Advertisement

A woman with dizziness, headache and epigastric discomfort

Published:August 18, 2016DOI:https://doi.org/10.1016/j.ejim.2016.08.011

      1. Indication

      A woman in her 70s presented to the emergency department with 4 h of dizziness, headache and epigastric discomfort. Her only medical history was hypertension. The blood pressure was 89/45 mm Hg, pulse 58 beats per minute, oxygen saturation 98% in ambient air. Electrocardiogram (ECG) showed sinus bradycardia and non-specific ST-T abnormality. Initial troponin was not elevated. Contrast computed tomography (CT) of the aorta was performed to exclude dissection (Fig. 1).
      Fig. 1
      Fig. 1Contrast CT of the aorta at the level of the ventricles showing the inferior part of RV (1), LV (2), coronary sinus (3), inferior vena cava (4) and descending thoracic aorta (5). The coronary sinus is dilated. An area of transmural hypoenhancement is evident along the inferior septal and inferior LV wall, with preserved wall thickness (arrowheads).
      What is the diagnosis?

      2. Diagnosis

      Right ventricular (RV) and left ventricular (LV) inferior wall infarction. The figure shows a cross-section of the ventricles, including part of the coronary sinus, inferior vena cava and descending thoracic aorta. The RV is enlarged. The inferior vena cava size is comparable to that of the aorta, and the coronary sinus appears prominent, arguing against hypovolemia. However, the patient was in shock and bradycardiac. Notably, an area of transmural hypoenhancement is present along the inferior septal and inferior LV wall that has preserved wall thickness, compatible with an acute myocardial infarction. Together with a dilated RV, proximal right coronary artery thrombosis was suspected. Indeed, a subsequent ECG demonstrated inferior ST-segment elevation, and the patient received intravenous thrombolysis.
      RV infarction often results in hypotension and bradycardia. However, the initial ECG may be non-diagnostic. Though not gated to the cardiac cycle, contrast CT of the aorta can detect areas of myocardial perfusion defect of the LV [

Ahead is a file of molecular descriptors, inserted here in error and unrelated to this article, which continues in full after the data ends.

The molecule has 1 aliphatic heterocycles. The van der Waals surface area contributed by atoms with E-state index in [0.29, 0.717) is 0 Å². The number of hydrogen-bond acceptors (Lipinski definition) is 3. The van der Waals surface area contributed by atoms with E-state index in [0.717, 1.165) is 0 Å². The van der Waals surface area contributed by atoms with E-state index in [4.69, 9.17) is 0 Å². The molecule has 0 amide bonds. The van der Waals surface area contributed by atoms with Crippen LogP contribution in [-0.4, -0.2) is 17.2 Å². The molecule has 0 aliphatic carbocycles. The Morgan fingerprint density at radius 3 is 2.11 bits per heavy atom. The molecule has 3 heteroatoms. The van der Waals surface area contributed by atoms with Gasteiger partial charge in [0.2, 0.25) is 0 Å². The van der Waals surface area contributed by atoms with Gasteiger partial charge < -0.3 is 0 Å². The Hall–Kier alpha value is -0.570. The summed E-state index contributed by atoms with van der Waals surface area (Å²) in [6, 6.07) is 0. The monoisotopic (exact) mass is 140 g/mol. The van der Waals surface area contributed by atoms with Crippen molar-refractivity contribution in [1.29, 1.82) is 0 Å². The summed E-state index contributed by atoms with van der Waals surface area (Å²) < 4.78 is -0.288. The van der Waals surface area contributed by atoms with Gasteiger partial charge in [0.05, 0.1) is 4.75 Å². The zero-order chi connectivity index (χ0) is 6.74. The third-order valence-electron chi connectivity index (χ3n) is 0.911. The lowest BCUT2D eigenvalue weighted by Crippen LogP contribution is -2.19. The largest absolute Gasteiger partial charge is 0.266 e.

• Lo S.
      • Kwok W.K.
      Acute myocardial infarction found by multi-detector computed tomography ordered for suspected aortic dissection.
      ,
      • Ching S.
      • Chung T.S.
      Myocardial hypoperfusion on conventional contrast computed tomography.
      ], because the scan is timed at maximal aortic opacification that coincides with early contrast passage through the coronaries. Perfusion cannot be assessed on the thin-walled RV, but infarction can be inferred from RV dilation, distended veins, concurrent LV inferior wall defect, and absence of pulmonary embolism.

      Conflict of interests

      We report no conflict of interests regarding this work.

      References

        • Lo S.
        • Kwok W.K.
        Acute myocardial infarction found by multi-detector computed tomography ordered for suspected aortic dissection.
        Hong Kong Med J. 2008; 14: 233-235
        • Ching S.
        • Chung T.S.
        Myocardial hypoperfusion on conventional contrast computed tomography.
        Am J Emerg Med. 2015; 33: 1538.e1531-1538.e1534